Amish Tripathi Tames the Monster

Photo Courtesy: The Quorum

Amish Tripathi Tames the Monster Raavan - Enemy of Aryavarta

“The notion of suffering: Life is unfair to everyone, especially the Indian cricket fan.  The fundamental reality of life is nook. There is no escaping the reality that greed permeates every corner of this illusory world.  Accepting this basic truth is the first step towards trying to overcome it. Everyone is struggling; we must try to understand and learn, rather than judge.” 

As Amish Tripathi’s new book, Raavan - Enemy of Aryavarta, hits stores, we bring you excerpts from his powerful talk with journalist Kaveree Bamzai at The Quorum. 

KB: He writes about a man who is a great hero, but also, his life has been portrayed as this villain. He writes about how it is so important to have a great villain in order to have a great hero. And I think that’s the point I would like to start with, that you cannot have a great hero without a great villain, despite the fact that we actually don’t have the concept of good and evil in Hindu mythology.
Amish: When you spoke of grief, there is this saying by Gautam Buddha - grief is an eight-fold path of a noble life. And the first thing in that is grief is a fundamental reality and everyone experiences it. This may sound like a pessimistic statement, but it’s actually a very liberating statement. Worrying about things is not going to take the worry away; you need to find the philosophy that gives you the motivation and drive to steer this change of worrying less and finding more solutions. Some people have more, some people have less. If you just accept it, it helps you move on.
So that’s what I was just trying to put across in that passage out there, because Raavan’s reaction to his grief is counter productive for him. Raavan was defined by his rage, and his reaction to his suffering was, “the world hurt me, I will burn the world down.”  That’s not wise.

But he gets a lot of counselling along the way.
Amish: Right, but he doesn’t listen. Sometimes things go wrong. If you see, even in the earlier books, both of them suffer, too. But their reactions are different. Sita’s reaction is pragmatism, which actually helps manage things. Lord Ram’s reaction is dignity, honour, which again helps him manage things.  But Raavan’s reaction just makes things worse.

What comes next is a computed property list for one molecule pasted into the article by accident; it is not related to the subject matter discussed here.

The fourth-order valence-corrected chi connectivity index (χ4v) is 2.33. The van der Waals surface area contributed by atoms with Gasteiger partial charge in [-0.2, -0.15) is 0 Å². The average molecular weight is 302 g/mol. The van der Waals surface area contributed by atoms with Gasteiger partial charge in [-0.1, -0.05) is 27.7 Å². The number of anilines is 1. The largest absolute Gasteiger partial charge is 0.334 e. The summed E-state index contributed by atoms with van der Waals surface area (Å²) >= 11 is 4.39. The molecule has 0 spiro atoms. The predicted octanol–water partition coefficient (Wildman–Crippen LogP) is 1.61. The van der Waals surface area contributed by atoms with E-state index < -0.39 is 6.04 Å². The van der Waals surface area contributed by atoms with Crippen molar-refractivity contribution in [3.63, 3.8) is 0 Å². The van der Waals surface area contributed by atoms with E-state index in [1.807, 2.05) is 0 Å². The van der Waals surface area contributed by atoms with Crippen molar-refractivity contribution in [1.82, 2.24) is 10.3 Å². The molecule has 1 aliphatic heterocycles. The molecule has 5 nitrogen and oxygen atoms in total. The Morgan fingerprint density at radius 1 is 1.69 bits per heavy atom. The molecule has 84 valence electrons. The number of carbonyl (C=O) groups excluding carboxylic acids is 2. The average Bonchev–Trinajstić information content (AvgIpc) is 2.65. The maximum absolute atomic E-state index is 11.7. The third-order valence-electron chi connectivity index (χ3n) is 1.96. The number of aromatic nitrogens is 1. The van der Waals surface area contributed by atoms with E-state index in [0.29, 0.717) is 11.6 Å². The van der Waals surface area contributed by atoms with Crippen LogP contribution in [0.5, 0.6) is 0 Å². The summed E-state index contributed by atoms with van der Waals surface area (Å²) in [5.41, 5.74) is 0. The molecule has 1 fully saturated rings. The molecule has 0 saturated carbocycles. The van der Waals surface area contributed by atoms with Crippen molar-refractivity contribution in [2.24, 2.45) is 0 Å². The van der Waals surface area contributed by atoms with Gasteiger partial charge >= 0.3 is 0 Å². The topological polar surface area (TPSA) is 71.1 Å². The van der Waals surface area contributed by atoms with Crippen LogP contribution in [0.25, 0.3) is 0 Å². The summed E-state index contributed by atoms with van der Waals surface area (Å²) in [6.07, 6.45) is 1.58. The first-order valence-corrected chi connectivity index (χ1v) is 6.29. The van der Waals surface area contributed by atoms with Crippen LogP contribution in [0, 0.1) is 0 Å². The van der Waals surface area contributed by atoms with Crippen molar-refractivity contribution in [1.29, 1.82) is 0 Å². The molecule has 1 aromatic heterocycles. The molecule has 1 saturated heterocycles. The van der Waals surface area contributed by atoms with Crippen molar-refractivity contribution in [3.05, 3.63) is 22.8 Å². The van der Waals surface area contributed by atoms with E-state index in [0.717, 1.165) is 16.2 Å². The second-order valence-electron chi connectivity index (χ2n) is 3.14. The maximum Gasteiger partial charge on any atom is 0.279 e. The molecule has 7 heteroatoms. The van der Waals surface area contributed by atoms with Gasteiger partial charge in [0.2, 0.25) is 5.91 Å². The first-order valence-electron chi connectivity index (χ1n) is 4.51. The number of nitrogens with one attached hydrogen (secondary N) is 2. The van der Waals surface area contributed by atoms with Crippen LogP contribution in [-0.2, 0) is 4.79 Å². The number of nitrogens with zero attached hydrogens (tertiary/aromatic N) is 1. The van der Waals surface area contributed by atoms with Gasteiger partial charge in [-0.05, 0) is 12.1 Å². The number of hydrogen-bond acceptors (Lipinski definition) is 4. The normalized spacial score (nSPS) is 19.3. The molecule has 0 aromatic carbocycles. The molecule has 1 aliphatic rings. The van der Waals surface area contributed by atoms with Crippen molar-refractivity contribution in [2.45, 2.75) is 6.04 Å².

KB: One of the important things about Raavan, I think, is controlling the monster. That he has no control over it. Just that idea that every one of us has a monster inside - how do we control it?
Amish: In that the concept is that everyone has a monster in them, and that is not necessarily a bad thing. You notice there are guys with a fire in their belly they just can’t stop. They aren’t competing to earn more than the others; it’s to give their kids a better life. And if you think about it, it’s not even that good a life. They are just slogging 24/7. They just don’t know any other way. And what gives them that power? It’s the monster. That’s what Mandodri tells Raavan. Raavan tells her in his moments of honesty - you don’t know the things I’ve done, I’m a monster. She tells him it’s that monster that has made you capable. She tells him that you think you know me, but have you noticed that water that is too pure does not sustain fish? To sustain life, you need a little impurity. That’s what gives you a measure of duality. So she says everyone has a monster, a fire inside. But the difference between successful people and others is whether the monster controls you, or you control the monster. 

Amish Tripathi Tames the Monster